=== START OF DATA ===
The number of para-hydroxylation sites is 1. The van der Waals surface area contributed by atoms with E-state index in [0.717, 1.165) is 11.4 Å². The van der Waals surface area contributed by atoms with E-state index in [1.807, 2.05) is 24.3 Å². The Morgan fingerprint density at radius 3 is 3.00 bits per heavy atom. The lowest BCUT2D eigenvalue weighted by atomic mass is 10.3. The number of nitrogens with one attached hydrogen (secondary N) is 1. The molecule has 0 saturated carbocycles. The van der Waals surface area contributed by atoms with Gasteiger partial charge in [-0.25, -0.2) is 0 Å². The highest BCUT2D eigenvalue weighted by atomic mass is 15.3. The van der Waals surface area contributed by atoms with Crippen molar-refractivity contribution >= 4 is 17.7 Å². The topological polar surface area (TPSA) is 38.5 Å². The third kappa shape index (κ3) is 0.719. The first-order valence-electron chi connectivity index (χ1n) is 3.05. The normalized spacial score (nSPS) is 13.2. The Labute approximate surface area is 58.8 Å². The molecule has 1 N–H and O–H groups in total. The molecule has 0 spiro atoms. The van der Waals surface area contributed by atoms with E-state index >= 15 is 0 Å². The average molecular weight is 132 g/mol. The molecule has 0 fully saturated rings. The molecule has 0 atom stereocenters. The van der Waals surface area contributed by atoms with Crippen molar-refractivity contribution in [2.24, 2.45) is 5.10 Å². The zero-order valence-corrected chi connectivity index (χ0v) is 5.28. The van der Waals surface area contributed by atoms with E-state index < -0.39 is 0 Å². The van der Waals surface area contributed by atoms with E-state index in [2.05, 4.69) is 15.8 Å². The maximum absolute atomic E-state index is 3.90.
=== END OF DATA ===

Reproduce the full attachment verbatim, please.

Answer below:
The number of para-hydroxylation sites is 1. The van der Waals surface area contributed by atoms with E-state index in [0.717, 1.165) is 11.4 Å². The van der Waals surface area contributed by atoms with E-state index in [1.807, 2.05) is 24.3 Å². The Morgan fingerprint density at radius 3 is 3.00 bits per heavy atom. The lowest BCUT2D eigenvalue weighted by atomic mass is 10.3. The number of nitrogens with one attached hydrogen (secondary N) is 1. The molecule has 0 saturated carbocycles. The van der Waals surface area contributed by atoms with Gasteiger partial charge in [-0.25, -0.2) is 0 Å². The highest BCUT2D eigenvalue weighted by atomic mass is 15.3. The van der Waals surface area contributed by atoms with Crippen molar-refractivity contribution >= 4 is 17.7 Å². The topological polar surface area (TPSA) is 38.5 Å². The third kappa shape index (κ3) is 0.719. The first-order valence-electron chi connectivity index (χ1n) is 3.05. The normalized spacial score (nSPS) is 13.2. The Labute approximate surface area is 58.8 Å². The molecule has 1 N–H and O–H groups in total. The molecule has 0 spiro atoms. The van der Waals surface area contributed by atoms with E-state index >= 15 is 0 Å². The average molecular weight is 132 g/mol. The molecule has 0 fully saturated rings. The molecule has 0 atom stereocenters. The van der Waals surface area contributed by atoms with Crippen molar-refractivity contribution in [2.24, 2.45) is 5.10 Å². The zero-order valence-corrected chi connectivity index (χ0v) is 5.28. The van der Waals surface area contributed by atoms with E-state index < -0.39 is 0 Å². The van der Waals surface area contributed by atoms with E-state index in [2.05, 4.69) is 15.8 Å². The maximum absolute atomic E-state index is 3.90.